If measuring the travel time of a radio signal is the key to GPS, then our stop watches had better be darn good, because if their timing is off by just a thousandth of a second, at the speed of light, that translates into almost 200 miles of error!
On the satellite side, timing is almost perfect because they have incredibly precise atomic clocks on board.
Atomic clocks don't run on atomic energy. They get the name because they use the oscillations of a particular atom as their "metronome." This form of timing is the most stable and accurate reference man has ever developed.
But what about our receivers here on the ground?
Remember that both the satellite and the receiver need to be able to precisely synchronize their pseudo-random codes to make the system work. (to review this point click here)
If our receivers needed atomic clocks (which cost upwards of $50K to $100K) GPS would be a lame duck technology. Nobody could afford it.
Luckily the designers of GPS came up with a brilliant little trick that lets us get by with much less accurate clocks in our receivers. This trick is one of the key elements of GPS and as an added side benefit it means that every GPS receiver is essentially an atomic-accuracy clock.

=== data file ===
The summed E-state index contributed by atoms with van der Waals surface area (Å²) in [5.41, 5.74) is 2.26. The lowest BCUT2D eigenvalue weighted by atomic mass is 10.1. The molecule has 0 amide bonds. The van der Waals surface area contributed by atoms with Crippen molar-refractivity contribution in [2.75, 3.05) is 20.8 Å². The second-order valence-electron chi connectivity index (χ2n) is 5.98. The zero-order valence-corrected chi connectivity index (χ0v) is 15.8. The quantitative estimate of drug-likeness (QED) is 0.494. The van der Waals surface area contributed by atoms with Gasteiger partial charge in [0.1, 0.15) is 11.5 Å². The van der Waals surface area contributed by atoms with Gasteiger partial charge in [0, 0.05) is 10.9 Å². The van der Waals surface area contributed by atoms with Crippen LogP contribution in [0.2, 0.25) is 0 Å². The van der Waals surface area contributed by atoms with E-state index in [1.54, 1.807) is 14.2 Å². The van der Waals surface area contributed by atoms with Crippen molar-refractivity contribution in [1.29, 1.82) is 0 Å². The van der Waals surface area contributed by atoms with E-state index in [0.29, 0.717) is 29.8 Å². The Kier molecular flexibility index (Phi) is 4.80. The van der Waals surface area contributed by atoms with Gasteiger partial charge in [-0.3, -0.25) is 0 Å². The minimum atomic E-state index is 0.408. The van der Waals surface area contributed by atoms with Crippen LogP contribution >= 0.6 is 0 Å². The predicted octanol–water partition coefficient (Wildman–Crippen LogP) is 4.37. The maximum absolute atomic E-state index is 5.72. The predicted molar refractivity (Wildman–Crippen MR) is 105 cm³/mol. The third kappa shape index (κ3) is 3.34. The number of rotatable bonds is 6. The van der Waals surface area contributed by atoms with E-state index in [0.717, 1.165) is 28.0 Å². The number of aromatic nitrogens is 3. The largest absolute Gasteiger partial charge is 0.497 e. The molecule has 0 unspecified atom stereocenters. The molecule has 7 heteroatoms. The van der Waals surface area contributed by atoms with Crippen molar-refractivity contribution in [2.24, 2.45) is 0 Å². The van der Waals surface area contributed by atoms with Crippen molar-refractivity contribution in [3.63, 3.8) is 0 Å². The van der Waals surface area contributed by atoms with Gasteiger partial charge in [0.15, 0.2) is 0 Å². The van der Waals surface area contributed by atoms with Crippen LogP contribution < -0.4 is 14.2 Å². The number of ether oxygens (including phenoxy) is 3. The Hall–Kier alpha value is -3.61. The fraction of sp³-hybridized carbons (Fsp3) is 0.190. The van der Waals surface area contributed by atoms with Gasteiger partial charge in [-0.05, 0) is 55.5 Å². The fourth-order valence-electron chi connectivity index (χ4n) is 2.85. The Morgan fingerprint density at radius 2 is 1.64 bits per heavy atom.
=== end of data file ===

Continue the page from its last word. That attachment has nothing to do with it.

Using GPS for Timing
We generally think of GPS as a navigation or positioning resource but the fact that every GPS receiver is synchronized to universal time makes it the most widely available source of precise time.
This opens up a wide range of applications beyond positioning. GPS is being used to synchronize computer networks, calibrate other navigation systems, synchronize motion picture equipment and much more.
The secret to perfect timing is to make an extra satellite measurement.
That's right, if three perfect measurements can locate a point in 3-dimensional space, then four imperfect measurements can do the same thing.
This idea is so fundamental to the working of GPS that we have a separate illustrated section that shows how it works. If you have time, cruise through that.